Two more: "Good Vibrations" by the Beach Boys, known for being a rather complex little number anyway, starts its choruses in G♭ major, then shifts up to A♭ major, then up to B♭ major. However, the final chorus starts in B♭ major, then starts descending back down to A♭, then G♭.
"Layla" by Eric Clapton periodically switches from C♯ minor to D minor with no preparation at all and back again between its verses and choruses.
I think looking at early rock (Beatles, Beach Boys, etc.) is a good idea, as they tend to have a lot of very interesting harmonies and modulations. Another complicated one by the Beach Boys is "God Only Knows", and The Beatles in particular are a veritable case study on modulations. I imagine musical theatre is another example of a genre where this could happen, because musical theatre in general isn't afraid to get complicated with music theory and harmony in general. A very recent example: "Lost in the Woods" from Frozen II (similar to musical theatre) modulates quite often - check it out!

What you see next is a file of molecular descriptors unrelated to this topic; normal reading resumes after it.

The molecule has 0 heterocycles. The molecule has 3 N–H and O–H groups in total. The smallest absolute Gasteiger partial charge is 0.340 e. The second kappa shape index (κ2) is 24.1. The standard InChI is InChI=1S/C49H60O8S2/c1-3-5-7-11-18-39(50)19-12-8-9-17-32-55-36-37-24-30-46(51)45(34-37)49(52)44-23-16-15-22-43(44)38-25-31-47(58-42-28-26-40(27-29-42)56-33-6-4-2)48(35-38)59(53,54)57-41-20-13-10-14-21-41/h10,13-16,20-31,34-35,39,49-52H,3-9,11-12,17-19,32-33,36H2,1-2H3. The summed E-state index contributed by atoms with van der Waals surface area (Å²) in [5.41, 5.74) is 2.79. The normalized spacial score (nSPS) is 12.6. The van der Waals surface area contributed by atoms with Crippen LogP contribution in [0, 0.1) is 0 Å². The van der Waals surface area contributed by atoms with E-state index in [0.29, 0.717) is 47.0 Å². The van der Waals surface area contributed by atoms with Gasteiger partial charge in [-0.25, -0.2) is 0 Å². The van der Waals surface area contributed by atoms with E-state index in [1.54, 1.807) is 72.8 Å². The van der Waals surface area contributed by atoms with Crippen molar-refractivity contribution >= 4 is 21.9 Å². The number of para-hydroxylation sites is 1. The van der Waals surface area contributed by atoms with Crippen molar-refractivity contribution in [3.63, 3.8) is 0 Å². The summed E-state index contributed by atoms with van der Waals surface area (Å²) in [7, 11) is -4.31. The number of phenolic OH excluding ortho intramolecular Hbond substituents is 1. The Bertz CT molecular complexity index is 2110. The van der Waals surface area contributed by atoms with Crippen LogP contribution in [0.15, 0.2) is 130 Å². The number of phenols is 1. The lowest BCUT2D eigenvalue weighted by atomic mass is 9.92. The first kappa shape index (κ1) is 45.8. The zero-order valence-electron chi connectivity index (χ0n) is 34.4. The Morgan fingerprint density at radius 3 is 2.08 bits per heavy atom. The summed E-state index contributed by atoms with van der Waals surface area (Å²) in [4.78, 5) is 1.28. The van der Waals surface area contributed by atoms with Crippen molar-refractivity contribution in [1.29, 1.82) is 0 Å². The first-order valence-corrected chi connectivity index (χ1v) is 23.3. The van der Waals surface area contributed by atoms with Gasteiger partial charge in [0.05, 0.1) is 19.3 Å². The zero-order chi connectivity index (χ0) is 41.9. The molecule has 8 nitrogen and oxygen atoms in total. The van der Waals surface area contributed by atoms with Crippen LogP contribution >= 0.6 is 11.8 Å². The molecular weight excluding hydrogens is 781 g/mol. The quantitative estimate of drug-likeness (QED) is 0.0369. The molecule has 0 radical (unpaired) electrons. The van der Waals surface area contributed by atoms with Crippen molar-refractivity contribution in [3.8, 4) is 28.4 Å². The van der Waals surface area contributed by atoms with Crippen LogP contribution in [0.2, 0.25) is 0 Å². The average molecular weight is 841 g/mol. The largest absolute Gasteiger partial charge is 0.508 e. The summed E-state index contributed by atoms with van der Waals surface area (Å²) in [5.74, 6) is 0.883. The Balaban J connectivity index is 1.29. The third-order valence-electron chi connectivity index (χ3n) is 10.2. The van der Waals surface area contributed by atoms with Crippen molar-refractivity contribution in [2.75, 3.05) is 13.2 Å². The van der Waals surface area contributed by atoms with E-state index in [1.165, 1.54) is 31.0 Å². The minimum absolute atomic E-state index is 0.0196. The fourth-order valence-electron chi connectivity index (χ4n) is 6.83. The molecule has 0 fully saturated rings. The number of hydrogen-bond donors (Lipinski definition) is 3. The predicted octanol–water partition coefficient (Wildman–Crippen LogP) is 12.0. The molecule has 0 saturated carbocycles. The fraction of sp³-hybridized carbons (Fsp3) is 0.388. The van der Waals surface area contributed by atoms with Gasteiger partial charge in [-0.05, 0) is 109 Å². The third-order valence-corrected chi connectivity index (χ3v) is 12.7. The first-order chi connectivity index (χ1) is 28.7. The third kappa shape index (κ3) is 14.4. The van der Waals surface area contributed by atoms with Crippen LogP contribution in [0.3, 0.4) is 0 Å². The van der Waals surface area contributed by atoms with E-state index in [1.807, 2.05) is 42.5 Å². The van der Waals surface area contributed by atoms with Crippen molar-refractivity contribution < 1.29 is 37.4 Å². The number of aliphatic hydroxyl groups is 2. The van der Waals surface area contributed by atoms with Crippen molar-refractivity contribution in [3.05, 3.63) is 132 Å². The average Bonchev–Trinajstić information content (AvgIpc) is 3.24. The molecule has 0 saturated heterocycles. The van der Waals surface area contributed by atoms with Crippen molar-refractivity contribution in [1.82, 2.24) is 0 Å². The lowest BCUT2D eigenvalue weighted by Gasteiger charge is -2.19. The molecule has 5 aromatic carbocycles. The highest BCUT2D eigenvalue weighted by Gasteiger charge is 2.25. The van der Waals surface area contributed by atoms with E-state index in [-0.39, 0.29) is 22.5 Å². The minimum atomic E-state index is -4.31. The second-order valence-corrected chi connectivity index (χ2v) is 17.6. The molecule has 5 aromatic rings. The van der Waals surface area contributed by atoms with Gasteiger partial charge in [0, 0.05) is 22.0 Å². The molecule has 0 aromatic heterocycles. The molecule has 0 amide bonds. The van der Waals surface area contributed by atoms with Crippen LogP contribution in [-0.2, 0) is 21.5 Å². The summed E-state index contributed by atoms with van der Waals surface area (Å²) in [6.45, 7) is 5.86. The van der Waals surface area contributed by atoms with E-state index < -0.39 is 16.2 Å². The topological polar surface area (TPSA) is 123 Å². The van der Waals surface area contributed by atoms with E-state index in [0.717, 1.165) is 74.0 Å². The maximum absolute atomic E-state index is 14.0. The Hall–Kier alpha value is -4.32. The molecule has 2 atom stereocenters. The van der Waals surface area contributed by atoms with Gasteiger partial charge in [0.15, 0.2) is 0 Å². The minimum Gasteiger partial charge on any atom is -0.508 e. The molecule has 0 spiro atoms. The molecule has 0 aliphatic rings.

Jazz might have some of these downward modulations, but in jazz-related styles, there's a very common modulation to the IV of the original key. Definitively stating whether this is up a fourth or down a fifth is a case-by-case endeavor (and often subjective), but it may fit the given criteria. Also, jazz music tends to modulate a lot, and when it modulates back and forth, often ends up going downwards at least once, à la "So What". Of course, arguably John Coltrane's "Giant Steps" could fit the criteria, but consider the relatively simple examples of the common Christmas carols "Let it Snow" and "The Twelve Days of Christmas".